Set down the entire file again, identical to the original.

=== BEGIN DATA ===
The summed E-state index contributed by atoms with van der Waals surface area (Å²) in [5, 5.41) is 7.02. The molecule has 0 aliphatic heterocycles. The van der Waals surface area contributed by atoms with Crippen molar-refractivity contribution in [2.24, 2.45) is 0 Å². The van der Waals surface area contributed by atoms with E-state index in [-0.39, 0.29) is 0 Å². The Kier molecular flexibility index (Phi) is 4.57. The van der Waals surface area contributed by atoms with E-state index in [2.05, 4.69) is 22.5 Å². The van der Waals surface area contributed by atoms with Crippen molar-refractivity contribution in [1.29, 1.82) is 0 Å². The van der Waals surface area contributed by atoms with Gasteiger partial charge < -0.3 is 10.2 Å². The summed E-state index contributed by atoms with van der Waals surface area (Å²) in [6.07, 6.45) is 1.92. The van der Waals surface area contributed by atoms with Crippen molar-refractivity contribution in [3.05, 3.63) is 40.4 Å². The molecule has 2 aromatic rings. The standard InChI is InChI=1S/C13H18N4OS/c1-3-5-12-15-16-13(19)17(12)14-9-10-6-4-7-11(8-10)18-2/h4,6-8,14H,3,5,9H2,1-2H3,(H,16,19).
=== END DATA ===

The summed E-state index contributed by atoms with van der Waals surface area (Å²) in [5, 5.41) is 7.02. The molecule has 0 aliphatic heterocycles. The van der Waals surface area contributed by atoms with Crippen molar-refractivity contribution in [2.24, 2.45) is 0 Å². The van der Waals surface area contributed by atoms with E-state index in [-0.39, 0.29) is 0 Å². The Kier molecular flexibility index (Phi) is 4.57. The van der Waals surface area contributed by atoms with E-state index in [2.05, 4.69) is 22.5 Å². The van der Waals surface area contributed by atoms with Crippen molar-refractivity contribution in [1.29, 1.82) is 0 Å². The van der Waals surface area contributed by atoms with Gasteiger partial charge < -0.3 is 10.2 Å². The summed E-state index contributed by atoms with van der Waals surface area (Å²) in [6.07, 6.45) is 1.92. The van der Waals surface area contributed by atoms with Crippen molar-refractivity contribution in [3.05, 3.63) is 40.4 Å². The molecule has 2 aromatic rings. The standard InChI is InChI=1S/C13H18N4OS/c1-3-5-12-15-16-13(19)17(12)14-9-10-6-4-7-11(8-10)18-2/h4,6-8,14H,3,5,9H2,1-2H3,(H,16,19).